“I have heard of your faith in the Lord Jesus and your love toward all the saints, and for this reason I do not cease to give thanks for you as I remember you in my prayers. I pray that the God of our Lord Jesus Christ, the Father of glory, may give you a spirit of wisdom and revelation as you come to know him, so that, with the eyes of your heart enlightened, you may know what is the hope to which he has called you, what are the riches of his glorious inheritance among the saints, and what is the immeasurable greatness of his power for us who believe, according to the working of his great power.
“God put this power to work in Christ when he raised him from the dead and seated him at his right hand in the heavenly places, far above all rule and authority and power and dominion, and above every name that is named, not only in this age but also in the age to come. And he has put all things under his feet and has made him the head over all things for the church, which is his body, the fullness of him who fills all in all” (Ephesians 1:15-23).
I was teaching school in Barstow, California. At that time my family were all living in the Treasure Valley. I had come home for Christmas and was returning to Barstow by bus. The route goes through Twin Falls, Salt Lake City, and Las Vegas. I don’t remember how many hours it took, but it took a long time. One way to combat the length of the trip was to take the “red eye” and sleep through most of it, and that was what I did.
As we left Boise the bus was filled with noisy, cheerful conversations as people shared their Christmases with fellow passengers. I was traveling alone and sat near the front of the bus. If you know me, you know I am not one to strike up a conversation with a stranger. I had planned to focus on the upcoming quarter of school and brainstorm some new ideas on how to teach it. But the passenger sitting beside me asked me about my Christmas, and we started talking about our holidays.
At some point in the conversation, the discussion turned more serious, and we began sharing what we believed about Jesus. Then some of the other passengers, evidently listening to us, joined in as well. The bus was dark, so we couldn’t see each other’s faces. I could see the profile of the bus driver in his hat by the light of the dashboard, but no one else. We talked for quite awhile. Maybe that darkness encouraged people to be honest. Beliefs about who Jesus was varied from “a good man” to “a prophet” to “a son of God” (strangely echoing what the disciples said in the gospel about Jesus). I expressed a wish that I had my Bible with me on the bus; what do you know, one appeared. It took me awhile to find this passage; it was a King James Version and a little harder to read. But by the light of the driver’s console I read it. And that was the end of all the conversation; no one had any more to say, and I realized the whole bus was quiet. It was a strange feeling. I gave the Bible back to its owner with a thank-you, and silence reigned. I felt the presence of the Holy Spirit there in that bus. After a while I fell asleep, and when we stopped again I had no idea who I had been talking to, but that was okay.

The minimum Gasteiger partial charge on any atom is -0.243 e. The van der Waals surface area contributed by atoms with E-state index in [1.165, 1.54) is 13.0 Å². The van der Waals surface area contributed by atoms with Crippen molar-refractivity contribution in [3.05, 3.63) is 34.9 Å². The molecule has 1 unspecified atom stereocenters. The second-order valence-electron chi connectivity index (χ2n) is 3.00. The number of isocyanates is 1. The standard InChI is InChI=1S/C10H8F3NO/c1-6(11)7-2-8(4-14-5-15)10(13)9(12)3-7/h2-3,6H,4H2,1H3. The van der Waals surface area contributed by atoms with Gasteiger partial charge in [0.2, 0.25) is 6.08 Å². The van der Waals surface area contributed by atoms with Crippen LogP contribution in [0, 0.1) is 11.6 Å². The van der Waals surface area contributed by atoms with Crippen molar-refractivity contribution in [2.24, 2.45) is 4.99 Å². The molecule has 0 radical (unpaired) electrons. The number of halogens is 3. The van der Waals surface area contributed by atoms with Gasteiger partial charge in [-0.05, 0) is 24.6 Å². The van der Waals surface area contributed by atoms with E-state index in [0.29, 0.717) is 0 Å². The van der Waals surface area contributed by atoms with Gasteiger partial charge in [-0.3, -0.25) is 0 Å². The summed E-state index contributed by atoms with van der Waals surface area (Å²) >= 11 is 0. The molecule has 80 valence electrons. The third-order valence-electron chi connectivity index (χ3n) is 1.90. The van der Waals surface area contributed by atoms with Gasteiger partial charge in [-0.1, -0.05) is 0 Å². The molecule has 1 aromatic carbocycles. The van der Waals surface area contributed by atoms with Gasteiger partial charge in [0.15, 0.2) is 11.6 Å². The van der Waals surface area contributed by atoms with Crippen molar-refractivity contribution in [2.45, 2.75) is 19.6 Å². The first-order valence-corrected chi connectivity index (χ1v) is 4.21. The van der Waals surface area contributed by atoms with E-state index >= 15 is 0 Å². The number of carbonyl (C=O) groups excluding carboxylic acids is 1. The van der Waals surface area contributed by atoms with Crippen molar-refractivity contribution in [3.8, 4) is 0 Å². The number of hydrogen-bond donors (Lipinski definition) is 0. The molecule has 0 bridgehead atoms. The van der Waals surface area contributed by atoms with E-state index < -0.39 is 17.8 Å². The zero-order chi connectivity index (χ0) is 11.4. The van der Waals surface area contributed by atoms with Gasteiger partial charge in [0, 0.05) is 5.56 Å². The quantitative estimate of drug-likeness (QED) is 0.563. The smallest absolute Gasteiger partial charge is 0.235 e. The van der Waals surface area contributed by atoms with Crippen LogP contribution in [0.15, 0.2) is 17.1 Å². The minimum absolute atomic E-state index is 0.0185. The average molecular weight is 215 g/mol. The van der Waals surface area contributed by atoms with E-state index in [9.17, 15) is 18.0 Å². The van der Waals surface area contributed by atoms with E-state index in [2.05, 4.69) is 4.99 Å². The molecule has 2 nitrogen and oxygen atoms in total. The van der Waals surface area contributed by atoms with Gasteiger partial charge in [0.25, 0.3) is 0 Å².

Tomorrow we celebrate Christ the King. To me it is like the advent of Advent. We celebrate Jesus, to whom every knee shall bow. Then, during the season of Advent, we will look forward to that coming. We consider the astounding and humbling power come down to restore us to a right relationship with God. Amazing love, how can it be?
He left His Father’s throne above,
So free, so infinite His grace;
Emptied Himself of all but love,
And bled for Adam’s helpless race;
‘Tis mercy all, immense and free;
For, O my God, it found out me.
Amazing love! how can it be
That Thou, my God, should die for me!